PhotobucketKath and I have read our fair share of books for Writer Unboxed, and I’d be hard-pressed to name one I didn’t enjoy. But while on a family vacation recently, I decided to read something just for me. I chose The Wishing Box, a debut novel by author Dashka Slater, for it’s promise of a lyrical story with magical realism, a true escape.

I loved it.

Dashka Slater leaves the fingerprints of a poet on every scene (“Fate is a snake and her body is longer than forever. Her skin is cool and has the texture of tiny beads. She slithers this way, that way, with her face in the future and her tail in the past. It’s easy to get caught up in her coils.”). She’s also written a fine story–about a single mother and her fortune-telling aunt, and what happens when a wish is made, and a wish is granted, and a father’s past slithers its way into their present.

Ironic, maybe, but I had to ask Dashka for an interview. And I’m happy to say she agreed.

Part 1: Interview with Dashka Slater

Q: What’s the premise of your adult fiction debut novel, The Wishing Box?

DS: It’s a sort of a comic take on The Monkey’s Paw. Two sisters, whose father disappeared when they were children, construct a wishing box and wish for his return. The law of unintended consequences prevails and many changes are set in motion.

Q: I thoroughly enjoyed this book! Can you tell us a bit about how it came to be and what inspired it?

DS: There were many triggers, but one was the ads you used to see in the classified section of newspapers – “Thank You St. Jude for Favors Received.” They got me thinking about wishes, and the magical rituals we all perform to try to control our fates. Omens, superstitions, and questions of free will and destiny have always been fascinating to me – most of us simultaneously believe many contradictory things about whether or not we are in control of our lives.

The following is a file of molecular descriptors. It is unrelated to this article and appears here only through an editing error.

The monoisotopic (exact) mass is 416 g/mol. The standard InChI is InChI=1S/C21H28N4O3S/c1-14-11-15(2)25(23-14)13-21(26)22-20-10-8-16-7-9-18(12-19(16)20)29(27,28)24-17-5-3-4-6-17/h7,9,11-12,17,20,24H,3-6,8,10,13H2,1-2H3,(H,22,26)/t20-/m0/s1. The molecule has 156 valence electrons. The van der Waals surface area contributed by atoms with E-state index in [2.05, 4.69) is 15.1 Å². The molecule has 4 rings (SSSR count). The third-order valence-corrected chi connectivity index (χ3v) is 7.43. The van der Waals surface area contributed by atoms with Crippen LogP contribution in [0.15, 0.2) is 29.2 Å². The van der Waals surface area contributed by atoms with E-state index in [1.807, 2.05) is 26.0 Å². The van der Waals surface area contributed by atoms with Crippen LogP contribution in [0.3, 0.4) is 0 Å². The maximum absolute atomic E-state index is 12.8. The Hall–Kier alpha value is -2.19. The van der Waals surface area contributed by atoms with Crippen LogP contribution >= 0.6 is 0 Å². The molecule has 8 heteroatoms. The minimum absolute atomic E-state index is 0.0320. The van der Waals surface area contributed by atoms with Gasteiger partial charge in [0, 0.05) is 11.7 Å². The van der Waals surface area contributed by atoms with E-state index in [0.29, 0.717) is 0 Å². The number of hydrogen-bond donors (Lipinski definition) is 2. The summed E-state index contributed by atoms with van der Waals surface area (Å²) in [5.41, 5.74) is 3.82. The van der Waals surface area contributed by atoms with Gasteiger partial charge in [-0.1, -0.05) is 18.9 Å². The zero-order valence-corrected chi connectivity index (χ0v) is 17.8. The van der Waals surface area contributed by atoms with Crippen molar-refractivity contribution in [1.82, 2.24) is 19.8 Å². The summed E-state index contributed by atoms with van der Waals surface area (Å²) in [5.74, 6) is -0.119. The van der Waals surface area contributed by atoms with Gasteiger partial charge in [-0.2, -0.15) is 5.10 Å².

Q: What was your process for writing The Wishing Box? Did you have a clear idea for what you wanted to produce ahead of time? Are you a plotter or a pantser? And how long did the story take for you to complete?

DS: My process then and my process now are very different. The Wishing Box was my first novel and I was really making it up as I went along. I started writing and kept writing and the plot emerged somewhere after the first 200 pages. Many serendipitous things happened along the way – when I went to the anthropology library to research Zapotec culture (one of the characters is a Zapotec Indian from Mitla, Mexico), I found a book written about Mitla in the exact time period of my novel, which included a passing reference to Zapotecs locking images of saints in a box to get a wish – the inspiration for the book’s wishing box.

It took me ten years to write the Wishing Box, both because I had no idea what I was doing, and because I was also working full-time as a journalist, producing about 130,000 words a year, a pursuit not very compatible with writing anything else.

Now, I’m much more organized in the way I work, and do plot things out ahead of time. But there’s still a lot of stumbling around and writing my way into the plot and the characters. I keep hoping I’ll find a more efficient way to work, but so far I’ve found no good substitute for generating a whole lot of words and deciding later which of them I want to keep.

Q: What unique challenges did The Wishing Box pose for you, and how did you overcome them?

DS: The biggest challenge was that my first completed draft was enormous – about 700 pages. To publish it, I had to cut it about in half, which made it a much better book. It took a couple of months of focused work to do, but it became like a puzzle – figuring out how to whittle the book down to fighting weight while still keeping its lush, lyrical style.

Q: The Wishing Box is told from two points of view-that of Julia, a single mother, and of her aunt Simone. Both points of view are first-person narratives. Did you consider other options? Why did you make the choices you did?